The Malham Volunteering team is not a traditional refugee led organization however delving deeper into the organization’s history and mandate, it certainly embodies the strong principles of one.  Founded during the escalation of the Syrian conflicts and aimed at providing aid to internally displaced and refugee Syrians in the middle east and neighboring countries, the team continues to evolve while offering innovative humanitarian assistance to refugees. The success of such assistance and relief campaigns can be attributed to Molham team’s reception of the views and perspectives of the many refugees volunteers often engage with. Refugees are often the ‘first responders’ to refugees’ needs and actively work to improve the lives of refugees on the ground. However, the reality is that refugees are rarely included in decision making about refugees- an understated but inherent flaw within global refugee responses. Molham Volunteering Team’s Until the last tent campaign is only one example of what relief responses can look like when refugee perspectives are included. For the global refugee regime to experience the full benefits of such innovative responses, stakeholders and global actors ought to look at refugees beyond beneficiaries of aid, but as capable contributors to enhancing the global refugee response system.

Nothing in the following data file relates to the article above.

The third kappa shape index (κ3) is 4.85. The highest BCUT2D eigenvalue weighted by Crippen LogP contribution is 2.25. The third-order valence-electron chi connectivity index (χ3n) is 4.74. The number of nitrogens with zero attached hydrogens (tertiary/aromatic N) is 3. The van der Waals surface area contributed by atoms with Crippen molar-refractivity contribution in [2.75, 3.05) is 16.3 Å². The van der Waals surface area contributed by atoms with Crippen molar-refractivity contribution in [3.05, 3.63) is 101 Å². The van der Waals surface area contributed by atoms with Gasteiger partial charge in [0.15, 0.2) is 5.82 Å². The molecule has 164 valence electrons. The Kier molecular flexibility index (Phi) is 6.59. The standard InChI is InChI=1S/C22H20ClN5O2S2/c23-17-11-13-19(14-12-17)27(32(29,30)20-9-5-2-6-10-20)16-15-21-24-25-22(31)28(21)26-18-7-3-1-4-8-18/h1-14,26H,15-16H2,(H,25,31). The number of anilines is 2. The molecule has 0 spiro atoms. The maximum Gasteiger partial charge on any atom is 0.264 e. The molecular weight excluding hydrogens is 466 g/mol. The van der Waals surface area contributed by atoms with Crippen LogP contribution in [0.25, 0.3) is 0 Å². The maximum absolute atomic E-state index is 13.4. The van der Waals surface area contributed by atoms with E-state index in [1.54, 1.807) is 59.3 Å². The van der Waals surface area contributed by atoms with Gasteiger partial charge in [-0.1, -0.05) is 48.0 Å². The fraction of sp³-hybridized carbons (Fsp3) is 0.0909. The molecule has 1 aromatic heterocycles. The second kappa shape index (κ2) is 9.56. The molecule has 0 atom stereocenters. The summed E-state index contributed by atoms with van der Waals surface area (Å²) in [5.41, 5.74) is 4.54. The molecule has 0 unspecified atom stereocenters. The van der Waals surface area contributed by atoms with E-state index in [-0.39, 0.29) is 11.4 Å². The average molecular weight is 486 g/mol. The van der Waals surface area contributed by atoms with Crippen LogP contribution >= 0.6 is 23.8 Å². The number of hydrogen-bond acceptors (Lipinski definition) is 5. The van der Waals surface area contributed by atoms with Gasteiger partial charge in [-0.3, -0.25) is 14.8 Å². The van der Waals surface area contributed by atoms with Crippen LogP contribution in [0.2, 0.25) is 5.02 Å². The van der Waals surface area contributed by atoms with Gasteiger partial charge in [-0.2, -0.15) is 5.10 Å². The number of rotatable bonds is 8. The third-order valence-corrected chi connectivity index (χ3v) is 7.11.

There is the strong need for the international community’s response to refugee needs to embody the dynamism and constantly changing experiences of refugees. For the global refugee regime to be legitimate and effective, responses should actively and meaningfully include refugees and refugee leaders’ perspectives. The international community and refugee policy stakeholders should consider the following approaches in global refugee responses: